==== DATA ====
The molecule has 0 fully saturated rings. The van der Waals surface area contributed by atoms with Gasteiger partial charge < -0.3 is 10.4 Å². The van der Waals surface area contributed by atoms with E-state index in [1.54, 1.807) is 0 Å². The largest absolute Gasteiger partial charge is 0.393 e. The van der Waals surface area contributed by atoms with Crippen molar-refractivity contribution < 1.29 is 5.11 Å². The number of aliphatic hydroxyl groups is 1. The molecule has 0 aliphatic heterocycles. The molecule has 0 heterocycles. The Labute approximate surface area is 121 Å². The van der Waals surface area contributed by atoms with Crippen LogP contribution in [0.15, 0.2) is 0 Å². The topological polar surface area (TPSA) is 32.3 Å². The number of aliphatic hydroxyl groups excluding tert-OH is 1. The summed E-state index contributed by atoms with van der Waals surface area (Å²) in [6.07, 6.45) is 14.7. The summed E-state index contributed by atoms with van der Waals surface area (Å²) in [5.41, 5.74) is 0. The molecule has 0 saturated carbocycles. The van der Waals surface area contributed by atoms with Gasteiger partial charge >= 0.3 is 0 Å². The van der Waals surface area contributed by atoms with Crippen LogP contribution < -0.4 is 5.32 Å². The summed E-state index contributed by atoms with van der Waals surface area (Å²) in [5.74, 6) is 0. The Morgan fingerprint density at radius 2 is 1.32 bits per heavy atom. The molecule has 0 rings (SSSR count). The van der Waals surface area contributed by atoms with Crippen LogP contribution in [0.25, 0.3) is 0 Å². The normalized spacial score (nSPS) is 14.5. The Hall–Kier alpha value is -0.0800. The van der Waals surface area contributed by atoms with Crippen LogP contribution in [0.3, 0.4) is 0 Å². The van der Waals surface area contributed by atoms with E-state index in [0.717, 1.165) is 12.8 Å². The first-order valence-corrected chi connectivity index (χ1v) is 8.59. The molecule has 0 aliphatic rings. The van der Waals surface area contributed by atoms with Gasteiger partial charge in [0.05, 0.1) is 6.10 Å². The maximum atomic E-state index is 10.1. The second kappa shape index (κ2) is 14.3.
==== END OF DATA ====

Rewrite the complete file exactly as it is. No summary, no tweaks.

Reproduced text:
The molecule has 0 fully saturated rings. The van der Waals surface area contributed by atoms with Gasteiger partial charge < -0.3 is 10.4 Å². The van der Waals surface area contributed by atoms with E-state index in [1.54, 1.807) is 0 Å². The largest absolute Gasteiger partial charge is 0.393 e. The van der Waals surface area contributed by atoms with Crippen molar-refractivity contribution < 1.29 is 5.11 Å². The number of aliphatic hydroxyl groups is 1. The molecule has 0 aliphatic heterocycles. The molecule has 0 heterocycles. The Labute approximate surface area is 121 Å². The van der Waals surface area contributed by atoms with Crippen LogP contribution in [0.15, 0.2) is 0 Å². The topological polar surface area (TPSA) is 32.3 Å². The number of aliphatic hydroxyl groups excluding tert-OH is 1. The summed E-state index contributed by atoms with van der Waals surface area (Å²) in [6.07, 6.45) is 14.7. The summed E-state index contributed by atoms with van der Waals surface area (Å²) in [5.41, 5.74) is 0. The molecule has 0 saturated carbocycles. The van der Waals surface area contributed by atoms with Gasteiger partial charge >= 0.3 is 0 Å². The van der Waals surface area contributed by atoms with Crippen LogP contribution < -0.4 is 5.32 Å². The summed E-state index contributed by atoms with van der Waals surface area (Å²) in [5.74, 6) is 0. The Morgan fingerprint density at radius 2 is 1.32 bits per heavy atom. The molecule has 0 rings (SSSR count). The van der Waals surface area contributed by atoms with Crippen LogP contribution in [0.25, 0.3) is 0 Å². The normalized spacial score (nSPS) is 14.5. The Hall–Kier alpha value is -0.0800. The van der Waals surface area contributed by atoms with Crippen LogP contribution in [0.3, 0.4) is 0 Å². The van der Waals surface area contributed by atoms with E-state index in [0.717, 1.165) is 12.8 Å². The first-order valence-corrected chi connectivity index (χ1v) is 8.59. The molecule has 0 aliphatic rings. The van der Waals surface area contributed by atoms with Gasteiger partial charge in [0.05, 0.1) is 6.10 Å². The maximum atomic E-state index is 10.1. The second kappa shape index (κ2) is 14.3.